NCPA - National Center for Policy Analysis

E-Links Between Doctors and Pharmacies

April 9, 2002

Commercial Internet-based systems are being put into place that will allow doctors to send prescriptions directly to a pharmacy's computer from a hand-held or desk top computer, wireless telephone or text pager.

Those involved in the project cite a number of benefits:

  • Pharmacies can send back information over a two-way network about potentially harmful drug interactions as well as a patient's insurance coverage.
  • The system could also prevent errors stemming in part from some doctors' notoriously illegible handwriting.
  • Health and Human Services Secretary Tommy G. Thompson sees the new system saving doctors' time and allow them to focus more on patient's health.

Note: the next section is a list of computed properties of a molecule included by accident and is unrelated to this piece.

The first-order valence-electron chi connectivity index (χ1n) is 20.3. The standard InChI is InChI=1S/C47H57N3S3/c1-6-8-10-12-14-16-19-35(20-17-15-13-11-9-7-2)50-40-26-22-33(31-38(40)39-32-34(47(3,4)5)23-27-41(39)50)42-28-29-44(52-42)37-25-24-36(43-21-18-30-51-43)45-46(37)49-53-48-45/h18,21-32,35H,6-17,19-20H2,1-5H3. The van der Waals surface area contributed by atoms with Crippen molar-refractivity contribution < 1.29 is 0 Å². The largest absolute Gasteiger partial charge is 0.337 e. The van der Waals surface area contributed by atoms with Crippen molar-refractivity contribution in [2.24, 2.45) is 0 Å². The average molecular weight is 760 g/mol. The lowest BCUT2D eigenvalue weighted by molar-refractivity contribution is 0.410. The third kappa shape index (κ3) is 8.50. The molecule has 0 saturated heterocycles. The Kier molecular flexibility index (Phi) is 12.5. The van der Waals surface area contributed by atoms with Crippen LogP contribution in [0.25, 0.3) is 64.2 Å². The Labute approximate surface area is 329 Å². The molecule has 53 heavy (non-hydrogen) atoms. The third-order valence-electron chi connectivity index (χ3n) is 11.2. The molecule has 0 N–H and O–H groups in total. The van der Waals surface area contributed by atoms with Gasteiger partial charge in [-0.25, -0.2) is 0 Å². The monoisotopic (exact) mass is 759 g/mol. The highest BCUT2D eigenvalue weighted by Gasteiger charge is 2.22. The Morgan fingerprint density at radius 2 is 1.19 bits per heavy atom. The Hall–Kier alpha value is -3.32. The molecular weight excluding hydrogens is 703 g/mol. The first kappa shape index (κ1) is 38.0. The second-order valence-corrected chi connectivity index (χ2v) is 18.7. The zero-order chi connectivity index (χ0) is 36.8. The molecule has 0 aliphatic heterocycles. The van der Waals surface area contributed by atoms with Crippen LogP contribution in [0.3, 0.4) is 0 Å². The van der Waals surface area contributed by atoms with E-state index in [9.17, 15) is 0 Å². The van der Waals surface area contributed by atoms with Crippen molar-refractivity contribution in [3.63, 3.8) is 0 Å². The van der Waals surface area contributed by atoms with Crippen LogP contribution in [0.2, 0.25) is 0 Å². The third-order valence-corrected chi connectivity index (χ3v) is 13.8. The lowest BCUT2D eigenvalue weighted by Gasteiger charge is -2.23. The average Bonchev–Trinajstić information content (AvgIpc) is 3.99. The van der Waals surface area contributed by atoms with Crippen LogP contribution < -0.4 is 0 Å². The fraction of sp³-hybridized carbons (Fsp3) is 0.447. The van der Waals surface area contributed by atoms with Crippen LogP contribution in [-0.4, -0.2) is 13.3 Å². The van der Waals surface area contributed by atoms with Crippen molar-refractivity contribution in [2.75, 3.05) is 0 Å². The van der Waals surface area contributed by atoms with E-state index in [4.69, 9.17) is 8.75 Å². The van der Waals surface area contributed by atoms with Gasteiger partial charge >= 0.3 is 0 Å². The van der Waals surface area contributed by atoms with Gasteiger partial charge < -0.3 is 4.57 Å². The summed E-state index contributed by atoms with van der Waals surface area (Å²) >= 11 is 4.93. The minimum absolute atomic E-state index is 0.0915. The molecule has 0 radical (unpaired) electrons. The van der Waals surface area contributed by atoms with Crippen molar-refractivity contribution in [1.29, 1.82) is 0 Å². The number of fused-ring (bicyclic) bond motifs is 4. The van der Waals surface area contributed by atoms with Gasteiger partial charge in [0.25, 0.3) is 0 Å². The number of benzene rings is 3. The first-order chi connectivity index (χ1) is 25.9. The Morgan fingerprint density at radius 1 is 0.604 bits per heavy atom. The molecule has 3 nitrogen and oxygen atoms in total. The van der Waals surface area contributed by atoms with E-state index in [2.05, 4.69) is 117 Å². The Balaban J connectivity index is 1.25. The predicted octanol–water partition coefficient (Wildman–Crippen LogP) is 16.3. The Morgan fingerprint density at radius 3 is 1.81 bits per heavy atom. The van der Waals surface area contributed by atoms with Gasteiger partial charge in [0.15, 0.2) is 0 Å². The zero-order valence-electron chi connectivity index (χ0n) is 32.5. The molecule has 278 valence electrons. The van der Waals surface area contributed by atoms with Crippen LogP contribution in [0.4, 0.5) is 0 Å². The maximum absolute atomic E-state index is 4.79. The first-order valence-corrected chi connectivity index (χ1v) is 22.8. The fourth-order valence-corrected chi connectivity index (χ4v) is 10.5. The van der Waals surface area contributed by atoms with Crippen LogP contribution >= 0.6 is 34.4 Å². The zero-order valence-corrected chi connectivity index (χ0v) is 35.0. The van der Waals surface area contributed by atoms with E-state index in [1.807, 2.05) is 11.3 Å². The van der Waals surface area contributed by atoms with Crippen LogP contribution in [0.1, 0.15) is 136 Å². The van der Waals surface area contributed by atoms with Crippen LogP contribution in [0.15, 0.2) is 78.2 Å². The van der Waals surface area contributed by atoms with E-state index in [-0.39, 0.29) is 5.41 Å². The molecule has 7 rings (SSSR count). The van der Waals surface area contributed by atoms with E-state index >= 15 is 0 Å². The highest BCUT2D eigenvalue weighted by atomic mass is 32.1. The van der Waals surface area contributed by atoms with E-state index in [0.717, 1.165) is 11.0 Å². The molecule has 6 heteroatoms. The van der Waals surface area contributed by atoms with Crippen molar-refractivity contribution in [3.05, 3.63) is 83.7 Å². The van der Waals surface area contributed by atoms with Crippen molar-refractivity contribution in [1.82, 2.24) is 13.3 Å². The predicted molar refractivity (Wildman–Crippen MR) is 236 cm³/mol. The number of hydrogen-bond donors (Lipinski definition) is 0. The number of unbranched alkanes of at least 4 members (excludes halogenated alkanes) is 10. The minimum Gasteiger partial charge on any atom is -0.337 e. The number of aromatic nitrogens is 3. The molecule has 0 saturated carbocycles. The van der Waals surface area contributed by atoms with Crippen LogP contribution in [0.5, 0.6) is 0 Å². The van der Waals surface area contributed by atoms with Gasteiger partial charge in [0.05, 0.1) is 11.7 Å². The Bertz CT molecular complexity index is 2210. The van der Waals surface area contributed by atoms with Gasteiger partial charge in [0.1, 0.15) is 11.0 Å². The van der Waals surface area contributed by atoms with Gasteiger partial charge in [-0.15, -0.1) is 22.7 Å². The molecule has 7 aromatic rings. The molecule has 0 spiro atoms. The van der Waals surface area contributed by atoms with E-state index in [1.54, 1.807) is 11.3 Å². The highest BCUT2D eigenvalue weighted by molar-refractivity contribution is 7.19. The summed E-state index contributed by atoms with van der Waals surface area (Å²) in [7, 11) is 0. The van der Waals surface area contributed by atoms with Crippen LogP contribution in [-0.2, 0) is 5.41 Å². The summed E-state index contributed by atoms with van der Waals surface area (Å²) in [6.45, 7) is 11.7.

• Some 200,000 of the nation's 600,000 doctors write most of their prescriptions.

Technology analysts report the new system is the latest foray in the hotly contested health care battleground where billions of dollars in drug sales are in play and the object is to influence doctors' decisions at the moment they order a drug for a patient through ads on the Internet ordering system.

Health insurance plans, pharmacy benefit management companies and drug manufacturers all reportedly hope to gain control of the drug-ordering process.

Source: Milt Freudenheim, "So Much for Doctor's Bad Handwriting on Drug Prescriptions," New York Times, April 9, 2002.


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